And with the exception of the premieres, and a few other films that were simply held too tightly by distributors, most of the movies to be shown in the Egyptian Theater and the Holiday Cinemas III in Park City this year will have more than one screening, many competition films having three.

Stargazers will be interested in some of the celebrities attending the festival this year. At Friday’s 8 p.m. world premiere of “The Falcon and the Snowman” in the Plitt Centre Theater downtown (the last major event that will occur there before the Centre is torn down this spring), in attendance will be Robert Redford, whose Sundance Institute is sponsoring the festival; Sean Penn, who stars with Timothy Hutton in “The Falcon and the Snowman”; and Penn’s girlfriend Elizabeth McGovern, who co-starred with Penn in “Racing With the Moon” and was part of Redford’s ensemble in “Ordinary People.”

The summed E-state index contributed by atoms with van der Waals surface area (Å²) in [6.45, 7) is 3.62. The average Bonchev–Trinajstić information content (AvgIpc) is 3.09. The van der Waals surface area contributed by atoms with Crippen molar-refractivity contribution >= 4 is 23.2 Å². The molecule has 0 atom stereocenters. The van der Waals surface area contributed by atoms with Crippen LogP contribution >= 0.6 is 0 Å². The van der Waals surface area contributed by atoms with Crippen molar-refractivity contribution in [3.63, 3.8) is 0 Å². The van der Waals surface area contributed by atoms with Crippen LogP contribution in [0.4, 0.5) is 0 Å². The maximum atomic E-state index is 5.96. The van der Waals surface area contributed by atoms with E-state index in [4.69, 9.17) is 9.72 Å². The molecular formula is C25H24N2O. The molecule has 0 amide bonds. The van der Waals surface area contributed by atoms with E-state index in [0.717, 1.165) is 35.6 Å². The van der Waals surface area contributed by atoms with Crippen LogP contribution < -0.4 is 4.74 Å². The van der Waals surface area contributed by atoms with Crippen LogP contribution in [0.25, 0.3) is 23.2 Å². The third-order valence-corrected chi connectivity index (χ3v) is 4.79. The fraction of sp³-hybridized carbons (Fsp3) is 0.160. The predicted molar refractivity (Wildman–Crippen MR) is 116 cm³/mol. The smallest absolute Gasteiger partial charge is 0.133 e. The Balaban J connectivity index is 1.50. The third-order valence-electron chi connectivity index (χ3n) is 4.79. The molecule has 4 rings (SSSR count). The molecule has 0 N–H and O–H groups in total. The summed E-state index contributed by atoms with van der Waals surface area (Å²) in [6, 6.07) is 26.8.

Others scheduled to make appearances during the Park City events include Patrick Duffy, best known as Bobby Ewing on TV’s “Dallas,” who stars in one of the competing films, “Vamping”; Nick Mancuso, whose “Heartbreakers” is also in competition; Tab Hunter, who stars in “Lust in the Dust,” a Western spoof directed by Paul Bartel; Jonathan Demme, director of “Melvin and Howard,” “Swing Shift” and the upcoming Talking Heads concert film “Stop Making Sense”; and Joe Dante, who had a megahit this past summer with “Gremlins.”

As usual, many of the independent filmmakers whose movies are scheduled will also be in Park City, to introduce and discuss their work.

Festival ’85 marks the seventh year for the United States Film Festival, and though there is a broader range of the types of movies to be shown, they still seem to be independent, regardless of their trappings.